The NATO intervention in Kosovo in 1999, the UN protectorate that followed, and the symbiotic push for Kosovo’s development and independence have left many scrambling either to bemoan or trivialize the impact that Kosovo’s status could have on the global order. Given that the intervention, protection and development of Kosovo have each defied convention in various ways, there has been no shortage of curiosity as to what message has been delivered (and to whom) by the heavy international involvement in Kosovo. But what precisely is that message? Who is supposed to hear it, and who is not? Which precedents actually pose a threat, and to whom? And finally, how might these concerns and their inherent inconsistencies translate into future foreign policy?

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Bringing in Serbia from the Cold

9 04 2008

Voice of America
9 April 2008

Video of my VOA interview, aired in Serbia.





Serbia’s International Balancing Act

28 01 2008

Voice of America
28 January 2008

Video of my VOA interview, aired in Serbia.




Next Moves in Kosovo

2 01 2008

Foreign Policy in Focus
2 January 2008

Negotiations between Belgrade and Prishtina over the final status of Kosovo have officially failed, and Russia will veto any Western attempt at the UN Security Council to recognize the independence of this Serbian province populated by mostly ethnic Albanians.

At some point during the next three months, the United States and the European Union (EU) will give Kosovo the green light to unilaterally declare its independence.

But a few things must happen before then.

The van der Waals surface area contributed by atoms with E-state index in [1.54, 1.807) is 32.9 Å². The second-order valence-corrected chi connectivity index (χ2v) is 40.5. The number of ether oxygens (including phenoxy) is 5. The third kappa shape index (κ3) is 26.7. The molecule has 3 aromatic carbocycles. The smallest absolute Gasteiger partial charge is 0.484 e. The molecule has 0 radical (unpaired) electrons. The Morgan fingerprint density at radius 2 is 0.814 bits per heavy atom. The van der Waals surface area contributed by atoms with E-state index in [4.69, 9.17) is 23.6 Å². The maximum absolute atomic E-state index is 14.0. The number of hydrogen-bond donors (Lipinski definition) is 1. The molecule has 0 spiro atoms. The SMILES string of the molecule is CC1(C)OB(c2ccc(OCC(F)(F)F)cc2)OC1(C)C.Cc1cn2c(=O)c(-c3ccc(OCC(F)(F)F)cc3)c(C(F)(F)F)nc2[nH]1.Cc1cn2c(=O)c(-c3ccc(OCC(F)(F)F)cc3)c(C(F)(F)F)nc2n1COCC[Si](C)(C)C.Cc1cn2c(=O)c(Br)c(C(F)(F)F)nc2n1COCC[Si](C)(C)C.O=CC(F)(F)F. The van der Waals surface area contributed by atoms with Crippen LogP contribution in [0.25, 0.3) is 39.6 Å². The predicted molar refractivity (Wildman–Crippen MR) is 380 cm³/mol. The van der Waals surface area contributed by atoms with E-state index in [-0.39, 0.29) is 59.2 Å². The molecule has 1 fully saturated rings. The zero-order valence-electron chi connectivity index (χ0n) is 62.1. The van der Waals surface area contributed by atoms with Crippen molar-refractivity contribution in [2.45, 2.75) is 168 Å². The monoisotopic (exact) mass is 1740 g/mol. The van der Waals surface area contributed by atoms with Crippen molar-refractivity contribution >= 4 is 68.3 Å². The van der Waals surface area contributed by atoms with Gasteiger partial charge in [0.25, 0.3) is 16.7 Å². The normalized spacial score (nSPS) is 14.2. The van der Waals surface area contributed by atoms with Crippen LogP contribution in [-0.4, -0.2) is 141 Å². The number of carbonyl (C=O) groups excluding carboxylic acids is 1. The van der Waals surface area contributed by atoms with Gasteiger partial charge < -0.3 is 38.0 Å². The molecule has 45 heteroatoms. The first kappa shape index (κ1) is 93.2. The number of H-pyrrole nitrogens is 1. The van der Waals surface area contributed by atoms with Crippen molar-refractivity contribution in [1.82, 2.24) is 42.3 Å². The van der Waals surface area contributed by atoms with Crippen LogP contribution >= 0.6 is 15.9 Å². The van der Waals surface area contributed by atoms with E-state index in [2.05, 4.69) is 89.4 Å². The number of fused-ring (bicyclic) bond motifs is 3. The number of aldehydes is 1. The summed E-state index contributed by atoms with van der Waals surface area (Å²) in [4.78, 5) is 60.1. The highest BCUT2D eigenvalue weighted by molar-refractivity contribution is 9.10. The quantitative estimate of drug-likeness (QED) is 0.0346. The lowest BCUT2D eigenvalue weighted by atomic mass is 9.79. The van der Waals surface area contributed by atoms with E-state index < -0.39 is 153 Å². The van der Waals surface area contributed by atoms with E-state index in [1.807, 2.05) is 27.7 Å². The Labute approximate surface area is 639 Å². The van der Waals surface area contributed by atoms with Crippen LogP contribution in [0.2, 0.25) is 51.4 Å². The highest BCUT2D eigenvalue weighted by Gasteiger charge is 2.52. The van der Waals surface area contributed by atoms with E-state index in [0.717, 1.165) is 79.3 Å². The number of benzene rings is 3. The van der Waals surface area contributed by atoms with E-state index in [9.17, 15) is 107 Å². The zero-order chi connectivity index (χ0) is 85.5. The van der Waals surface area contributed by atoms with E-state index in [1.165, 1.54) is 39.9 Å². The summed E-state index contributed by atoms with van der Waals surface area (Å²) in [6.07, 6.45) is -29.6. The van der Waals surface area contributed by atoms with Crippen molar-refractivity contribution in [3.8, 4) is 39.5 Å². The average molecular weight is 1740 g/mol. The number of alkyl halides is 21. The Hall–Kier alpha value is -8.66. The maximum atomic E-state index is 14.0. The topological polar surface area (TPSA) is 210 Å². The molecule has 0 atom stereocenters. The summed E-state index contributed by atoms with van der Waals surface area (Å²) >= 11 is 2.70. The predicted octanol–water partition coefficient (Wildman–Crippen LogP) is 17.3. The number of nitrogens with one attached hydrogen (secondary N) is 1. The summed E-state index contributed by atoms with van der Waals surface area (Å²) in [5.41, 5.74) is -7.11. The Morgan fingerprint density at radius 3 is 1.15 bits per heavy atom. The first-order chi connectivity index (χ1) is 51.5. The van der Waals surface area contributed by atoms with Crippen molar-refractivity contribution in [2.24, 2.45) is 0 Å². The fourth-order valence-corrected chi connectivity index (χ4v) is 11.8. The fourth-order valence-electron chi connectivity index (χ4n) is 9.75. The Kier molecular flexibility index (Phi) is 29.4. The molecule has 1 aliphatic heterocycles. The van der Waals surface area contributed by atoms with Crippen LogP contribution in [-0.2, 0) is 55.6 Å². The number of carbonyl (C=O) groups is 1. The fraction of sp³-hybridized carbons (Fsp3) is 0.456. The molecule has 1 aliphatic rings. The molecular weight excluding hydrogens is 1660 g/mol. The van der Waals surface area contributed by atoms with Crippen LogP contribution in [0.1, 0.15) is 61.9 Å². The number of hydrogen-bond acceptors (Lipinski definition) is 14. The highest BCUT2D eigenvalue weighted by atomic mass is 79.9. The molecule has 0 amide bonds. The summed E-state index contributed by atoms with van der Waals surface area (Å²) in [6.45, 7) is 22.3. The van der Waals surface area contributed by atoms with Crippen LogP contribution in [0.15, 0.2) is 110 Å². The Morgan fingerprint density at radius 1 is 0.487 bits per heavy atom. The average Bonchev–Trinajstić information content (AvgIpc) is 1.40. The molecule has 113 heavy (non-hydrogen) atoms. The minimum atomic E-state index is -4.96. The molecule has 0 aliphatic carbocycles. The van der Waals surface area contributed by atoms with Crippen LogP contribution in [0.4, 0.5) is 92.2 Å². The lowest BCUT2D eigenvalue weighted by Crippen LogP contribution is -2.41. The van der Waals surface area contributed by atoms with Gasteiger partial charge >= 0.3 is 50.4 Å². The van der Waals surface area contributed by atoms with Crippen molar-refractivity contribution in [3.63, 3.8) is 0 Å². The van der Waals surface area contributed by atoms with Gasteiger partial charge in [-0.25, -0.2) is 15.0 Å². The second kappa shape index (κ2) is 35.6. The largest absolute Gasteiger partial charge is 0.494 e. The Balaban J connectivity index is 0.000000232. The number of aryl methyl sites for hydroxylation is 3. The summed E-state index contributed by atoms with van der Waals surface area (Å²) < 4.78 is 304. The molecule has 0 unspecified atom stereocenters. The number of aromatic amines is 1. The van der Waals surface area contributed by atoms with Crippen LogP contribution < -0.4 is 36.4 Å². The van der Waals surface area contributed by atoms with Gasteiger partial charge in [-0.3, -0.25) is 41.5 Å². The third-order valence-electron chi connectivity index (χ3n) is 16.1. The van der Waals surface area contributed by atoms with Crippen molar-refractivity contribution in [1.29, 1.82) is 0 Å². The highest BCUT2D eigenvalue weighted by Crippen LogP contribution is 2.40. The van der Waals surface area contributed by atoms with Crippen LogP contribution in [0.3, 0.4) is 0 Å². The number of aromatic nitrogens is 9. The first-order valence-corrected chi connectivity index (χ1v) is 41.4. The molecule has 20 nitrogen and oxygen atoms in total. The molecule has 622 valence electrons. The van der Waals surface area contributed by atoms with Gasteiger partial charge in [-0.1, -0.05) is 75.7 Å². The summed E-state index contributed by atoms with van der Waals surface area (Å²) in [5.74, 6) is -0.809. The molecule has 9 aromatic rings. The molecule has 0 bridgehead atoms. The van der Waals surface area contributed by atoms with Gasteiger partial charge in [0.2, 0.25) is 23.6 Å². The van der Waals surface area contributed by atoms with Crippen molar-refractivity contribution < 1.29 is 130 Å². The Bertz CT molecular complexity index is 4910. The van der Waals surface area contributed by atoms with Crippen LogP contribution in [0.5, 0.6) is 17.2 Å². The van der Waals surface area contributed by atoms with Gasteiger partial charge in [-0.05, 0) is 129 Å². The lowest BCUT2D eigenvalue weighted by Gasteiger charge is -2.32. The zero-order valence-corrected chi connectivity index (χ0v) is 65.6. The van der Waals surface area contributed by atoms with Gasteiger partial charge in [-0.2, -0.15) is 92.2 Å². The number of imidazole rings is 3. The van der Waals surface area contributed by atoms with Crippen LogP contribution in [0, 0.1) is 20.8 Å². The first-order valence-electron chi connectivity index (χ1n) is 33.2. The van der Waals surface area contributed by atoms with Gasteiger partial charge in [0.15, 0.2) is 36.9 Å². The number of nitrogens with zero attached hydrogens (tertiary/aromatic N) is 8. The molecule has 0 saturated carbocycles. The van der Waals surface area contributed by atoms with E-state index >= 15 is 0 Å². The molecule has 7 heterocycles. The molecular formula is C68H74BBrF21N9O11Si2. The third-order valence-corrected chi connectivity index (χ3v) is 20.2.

Next Steps for Kosovo

To avoid a repeat of the March 2004 riots, in which ethnic Albanians burned hundreds of Serbian homes and dozens of churches, NATO’s force in Kosovo will have to be certain that they have the right number of troops and that these troops are in all the right places.

The European Union also has to do some house-cleaning in anticipation of replacing the UN peacekeeping force (UNMIK) of roughly 2500 professionals. While nearly all the EU countries will recognize Kosovo’s independence, a handful of its 27 member-states have expressed understandable reluctance given their own internal secessionist conflicts. And while Kosovo’s independence would have greater legitimacy if endorsed by all the EU countries individually and collectively, a far more important European consensus concerns the continued political and economic development of this nominally Serbian province.

For the last eight years, Russia has consistently voted in the Security Council to renew the UN’s nation-building mandate in Kosovo under the condition that final status negotiations continue between Belgrade and Prishtina. If, however, Kosovo unilaterally declares independence, Moscow will likely veto any resolution that takes that independence for granted, including a renewed UN mandate. As a result, as soon as Kosovo declares, UNMIK will become obsolete, and a very large void must be filled very quickly. Read the rest of this entry »





The EU’s New Role in Kosovo

6 12 2007

Voice of America
6 December 2007

Transcript of my VOA Interview, in Serbian.




Separatist Playbooks in Kosovo

15 11 2007
Voice of America
15 November 2007

Transcript of my VOA interview, in Serbian.